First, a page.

Meet the Nominees: The Potential Candidates for the Next SCOTUS Justice

There was much sound and fury and hyperbole and misinformation this past election year. Between old white guys telling us what to do with our vaginas and redefining rape for us to hysterically misinterpreting the Affordable Care Act, this election season was exhausting. There was just so much this year and, strangely enough, an issue that usually is at the forefront of the chatter during an election cycle was pushed back this time: potential Supreme Court nominees.

Don’t get me wrong, the issue was discussed, but without much of the fervor of previous campaigns. However, it still remains that with at least one, maybe even two Supreme Court justices retiring in the next couple of years, the victor would have the means to shape the direction of the court for years to come. With the re-election of President Barack Obama, the highest court in the land has a good chance of changing to a progressive one. Many major judgments handed down over the last few years have come down to a 5 to 4 split. Another left-leaning justice or two could tip the balance and ensure that decisions like Roe v. Wade cannot be overturned (it’s at least safe for the next four years), but also take steps to reverse controversial decisions like Citizens United.

As it stands, the justice most likely to retire during President Obama’s second term is Justice Ruth Bader Ginsburg, who was appointed by President Bill Clinton and firmly on the liberal side. She’s beat both colon and pancreatic cancer, but at age 79, she may decide to step down. This is another reason to breathe a sigh of relief that Obama was re-elected. A left-leaning justice like Ginsberg could have been replaced by a conservative judge under a Romney/Ryan presidency and that would have tipped the balance of the court for the foreseeable future. The nightmare scenarios from that are too much to think about after this whole election season. What could be interesting is if one of the conservative judges decides to step down during President Obama’s second term. According to Forbes, Justice Antonin Scalia has recently been speaking with reporters, including CNN’s Piers Morgan about retiring in recent months. Another prospective retiree could be Justice Anthony Kennedy, the court’s swing vote. Both men are 76 years old and if either of these men were to step down, the court could have a liberal majority.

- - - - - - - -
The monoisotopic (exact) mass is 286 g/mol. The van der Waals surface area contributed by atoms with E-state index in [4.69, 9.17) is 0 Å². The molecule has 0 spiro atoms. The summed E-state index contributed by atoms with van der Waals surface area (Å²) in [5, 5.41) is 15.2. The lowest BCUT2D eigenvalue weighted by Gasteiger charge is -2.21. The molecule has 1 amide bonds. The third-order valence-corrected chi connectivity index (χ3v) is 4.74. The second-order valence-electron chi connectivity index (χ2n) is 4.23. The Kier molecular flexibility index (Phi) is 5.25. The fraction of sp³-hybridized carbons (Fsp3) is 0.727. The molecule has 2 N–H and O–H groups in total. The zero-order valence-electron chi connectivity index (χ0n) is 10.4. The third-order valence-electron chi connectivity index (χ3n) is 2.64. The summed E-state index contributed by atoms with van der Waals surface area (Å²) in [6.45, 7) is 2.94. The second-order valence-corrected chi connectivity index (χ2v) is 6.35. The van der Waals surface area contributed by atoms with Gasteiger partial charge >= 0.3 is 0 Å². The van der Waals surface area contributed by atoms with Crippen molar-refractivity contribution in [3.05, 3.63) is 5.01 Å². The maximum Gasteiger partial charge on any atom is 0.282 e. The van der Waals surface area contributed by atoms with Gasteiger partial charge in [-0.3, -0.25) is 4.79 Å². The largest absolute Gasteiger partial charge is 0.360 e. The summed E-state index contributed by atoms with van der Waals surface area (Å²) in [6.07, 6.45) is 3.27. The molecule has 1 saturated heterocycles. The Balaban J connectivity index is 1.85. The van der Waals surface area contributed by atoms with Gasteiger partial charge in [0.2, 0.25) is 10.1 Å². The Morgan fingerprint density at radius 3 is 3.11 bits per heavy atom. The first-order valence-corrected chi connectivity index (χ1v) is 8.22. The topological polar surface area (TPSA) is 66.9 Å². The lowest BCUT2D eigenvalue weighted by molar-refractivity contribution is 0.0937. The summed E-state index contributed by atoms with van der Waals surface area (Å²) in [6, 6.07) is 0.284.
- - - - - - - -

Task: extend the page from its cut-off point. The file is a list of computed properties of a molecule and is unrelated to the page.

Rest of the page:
So who could replace at least one of the potentially retiring justices? The administration keeps a short list on hand of potential nominees, but so has almost every administration before it. According to the official SCOTUS blog, this particular administration has several criteria in mind for any potential candidate:

The person must of course be highly qualified intellectually. Beyond that, the candidate must be (a) female, (b) a Democrat, (c) reasonably well known to the President’s advisers, (d) between the age of forty-two and fifty-two, (e) a lawyer… (f) have substantial interest and experience in the kinds of issues that the Supreme Court decides…  and (g) have sufficient credentials. Those credentials would be (i) a federal appellate judgeship, (ii) federal or statewide electoral office, or (iii) a senior federal executive position. There also is a substantial preference that the nominee be African American or Asian American.

Given Obama’s previous two appointees, Justices Sonia Sotomayor and Elena Kagan, future nominees will also most likely be moderates and have good reputations. The following are a list of potential nominees for a Supreme court vacancy.

Kamala Harris – California Attorney General

Kamala Harris - California Attorney General
Official Attorney General Photo

The California Attorney General is at the top of everyone’s list of possible candidates for SCOTUS and hits every criteria listed above. She is bi-racial, like the President (her mother is Indian, while her father is Jamaican-American), and she has a very good resume. Harris is a former San Francisco district attorney and has a substantial law enforcement background, having also written on criminal justice policy. She opposes the death penalty, but has also opposed the legalizing of medical marijuana and the awarding of driver’s license to illegal immigrants, though she supported San Francisco’s immigration policy of not inquiring about immigration status in the process of a criminal investigation, since she believes it is essential for immigrants to feel they can talk to law enforcement without fear. Harris also created a special Hate Crimes Unit as San Francisco District Attorney, focusing on hate crimes against LGBT children and teens in schools. She would be the type of nominee that could pass through the confirmation without a filibuster. She also introduced the California Homeowner’s Bill of Rights, which protects homeowners from predatory lending practices. The only issue: Harris may seek reelection in 2014 and then run for governor of California four years later. It’s unknown if Harris will pass up advancing her political career for a seat on the Supreme Court.